Student Daniel Simpson admits he was struggling at university, until he met Dr Sandra Neoh
Sandra Neoh had little experience in mentoring when the University paired her with third-year undergraduate Daniel Simpson, a sciences student struggling to find his career path.
She just knew she wanted to give back.
“I thought that would be a nice way to stay involved in the University community, because I had really enjoyed my time there,” says the endocrinologist, who now works in Melbourne’s Alfred and Northern hospitals.
She made a big difference. Daniel says Dr Neoh had a profound impact on his education.
He signed up for the mentorship program in a last-ditch effort to avoid dropping out of university. “I really struggled in first and second year,” he says. As one of only four people from his high school to attend the University of Melbourne, Daniel felt isolated on campus. He was also overwhelmed by the workload of his studies and a part-time job.
Dr Neoh became Daniel’s mentor as part of the University’s Access Connections program, which matches alumni with underrepresented students. Together, they set up meetings to address his specific concerns, from rewriting his CV to choosing a career path. She admits to not knowing what to expect from mentoring, but immediately connected with her “sincere” and “open-minded” mentee.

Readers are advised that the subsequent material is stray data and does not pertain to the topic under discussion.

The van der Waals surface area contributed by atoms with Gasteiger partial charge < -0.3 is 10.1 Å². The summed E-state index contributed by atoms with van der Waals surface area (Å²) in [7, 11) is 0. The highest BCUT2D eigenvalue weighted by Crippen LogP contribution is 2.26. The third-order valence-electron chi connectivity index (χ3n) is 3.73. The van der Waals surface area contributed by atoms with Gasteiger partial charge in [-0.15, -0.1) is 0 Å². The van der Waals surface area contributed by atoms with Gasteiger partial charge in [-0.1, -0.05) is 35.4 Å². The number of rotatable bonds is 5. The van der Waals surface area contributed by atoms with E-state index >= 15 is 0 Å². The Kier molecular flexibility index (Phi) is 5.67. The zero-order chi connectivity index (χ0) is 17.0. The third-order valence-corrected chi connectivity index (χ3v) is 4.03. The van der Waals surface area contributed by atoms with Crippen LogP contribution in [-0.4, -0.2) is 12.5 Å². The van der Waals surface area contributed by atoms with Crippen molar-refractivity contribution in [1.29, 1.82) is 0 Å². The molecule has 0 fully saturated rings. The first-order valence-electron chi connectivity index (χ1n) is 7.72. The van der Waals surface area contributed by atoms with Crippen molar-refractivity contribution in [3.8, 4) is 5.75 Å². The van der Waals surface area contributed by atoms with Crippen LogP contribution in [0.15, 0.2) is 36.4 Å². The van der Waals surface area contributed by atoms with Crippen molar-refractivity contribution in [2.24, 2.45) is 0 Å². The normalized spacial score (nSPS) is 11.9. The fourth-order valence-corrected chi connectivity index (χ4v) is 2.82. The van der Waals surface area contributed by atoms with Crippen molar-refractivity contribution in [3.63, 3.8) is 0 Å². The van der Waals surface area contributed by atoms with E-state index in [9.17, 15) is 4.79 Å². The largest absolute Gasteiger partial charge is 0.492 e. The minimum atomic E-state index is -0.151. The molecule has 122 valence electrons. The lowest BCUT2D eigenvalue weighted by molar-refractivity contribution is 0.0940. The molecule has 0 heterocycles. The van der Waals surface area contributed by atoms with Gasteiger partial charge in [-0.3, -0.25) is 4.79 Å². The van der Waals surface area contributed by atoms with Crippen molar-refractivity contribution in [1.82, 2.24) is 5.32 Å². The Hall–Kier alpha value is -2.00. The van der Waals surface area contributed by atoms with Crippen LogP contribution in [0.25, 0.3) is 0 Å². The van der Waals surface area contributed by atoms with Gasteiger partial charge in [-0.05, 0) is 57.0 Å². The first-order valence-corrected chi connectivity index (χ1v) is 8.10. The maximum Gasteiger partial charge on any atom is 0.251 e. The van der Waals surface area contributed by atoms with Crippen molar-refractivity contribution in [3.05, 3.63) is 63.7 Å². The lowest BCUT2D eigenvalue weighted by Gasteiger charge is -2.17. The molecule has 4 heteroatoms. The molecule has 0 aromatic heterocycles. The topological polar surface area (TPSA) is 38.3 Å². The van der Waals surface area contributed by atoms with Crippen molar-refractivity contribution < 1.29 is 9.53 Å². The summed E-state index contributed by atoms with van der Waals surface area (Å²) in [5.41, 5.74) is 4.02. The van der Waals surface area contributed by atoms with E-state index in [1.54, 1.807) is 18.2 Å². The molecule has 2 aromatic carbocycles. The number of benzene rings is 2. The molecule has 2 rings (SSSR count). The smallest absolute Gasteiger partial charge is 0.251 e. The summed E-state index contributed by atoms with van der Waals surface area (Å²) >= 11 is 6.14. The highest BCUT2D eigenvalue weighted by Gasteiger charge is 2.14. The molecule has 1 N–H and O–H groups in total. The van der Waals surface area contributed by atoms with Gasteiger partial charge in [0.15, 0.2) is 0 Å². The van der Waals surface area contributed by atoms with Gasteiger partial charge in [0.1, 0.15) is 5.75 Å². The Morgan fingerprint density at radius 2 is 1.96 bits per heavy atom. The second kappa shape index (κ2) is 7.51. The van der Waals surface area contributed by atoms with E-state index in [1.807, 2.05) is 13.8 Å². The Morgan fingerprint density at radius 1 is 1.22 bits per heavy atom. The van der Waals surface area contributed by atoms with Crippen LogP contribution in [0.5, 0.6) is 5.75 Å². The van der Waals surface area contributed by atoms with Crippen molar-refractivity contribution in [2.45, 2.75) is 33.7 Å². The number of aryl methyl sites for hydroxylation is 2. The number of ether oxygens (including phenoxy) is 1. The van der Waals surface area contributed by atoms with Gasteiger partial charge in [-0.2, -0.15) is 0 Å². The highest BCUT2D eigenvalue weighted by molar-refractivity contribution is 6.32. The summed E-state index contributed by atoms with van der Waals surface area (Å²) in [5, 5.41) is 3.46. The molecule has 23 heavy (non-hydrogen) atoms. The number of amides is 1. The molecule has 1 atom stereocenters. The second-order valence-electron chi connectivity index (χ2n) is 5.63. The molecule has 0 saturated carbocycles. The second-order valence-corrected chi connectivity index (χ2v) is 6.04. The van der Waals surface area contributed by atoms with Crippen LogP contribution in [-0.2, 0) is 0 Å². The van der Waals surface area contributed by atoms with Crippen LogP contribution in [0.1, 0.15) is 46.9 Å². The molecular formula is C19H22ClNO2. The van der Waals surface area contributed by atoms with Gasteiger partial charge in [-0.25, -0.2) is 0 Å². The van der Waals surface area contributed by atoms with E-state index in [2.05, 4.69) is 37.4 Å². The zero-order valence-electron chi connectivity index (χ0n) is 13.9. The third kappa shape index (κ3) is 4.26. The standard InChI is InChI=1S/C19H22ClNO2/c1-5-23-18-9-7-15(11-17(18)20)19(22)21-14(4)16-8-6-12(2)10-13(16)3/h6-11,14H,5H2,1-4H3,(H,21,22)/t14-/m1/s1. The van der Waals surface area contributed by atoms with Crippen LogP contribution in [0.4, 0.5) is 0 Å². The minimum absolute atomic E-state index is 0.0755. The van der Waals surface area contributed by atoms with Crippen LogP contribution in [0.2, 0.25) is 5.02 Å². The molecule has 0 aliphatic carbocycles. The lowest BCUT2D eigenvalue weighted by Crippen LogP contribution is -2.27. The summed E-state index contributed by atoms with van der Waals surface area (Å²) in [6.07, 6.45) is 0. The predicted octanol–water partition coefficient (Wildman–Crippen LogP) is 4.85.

“We got along from the beginning,” she says. “Daniel is a very friendly, genuine guy. He just didn’t really have peers who could help him with big career decisions.”
Daniel says he was nervous about working with Dr Neoh, who recently returned from postgraduate work at Cambridge University. “But when I met her, she was so funny and easy to talk to,” he says.
Dr Neoh helped Daniel reorganise his CV and pushed him to apply for internships that related to his interests. She inspired him to apply for a research internship, and he spent six months working at the renowned Walter and Eliza Hall Institute.
I think it’s very important to have these sorts of programs because they do help bridge the gap between disadvantaged students and professionals in the field.Mentee, Daniel Simpson
Daniel was later accepted into an Honours program at the University, and Dr Neoh says he has come a long way since their first meeting last year.
“He is so positive about his future and the lab he is working in,” she says. “It is really very different to what he was like at the start.”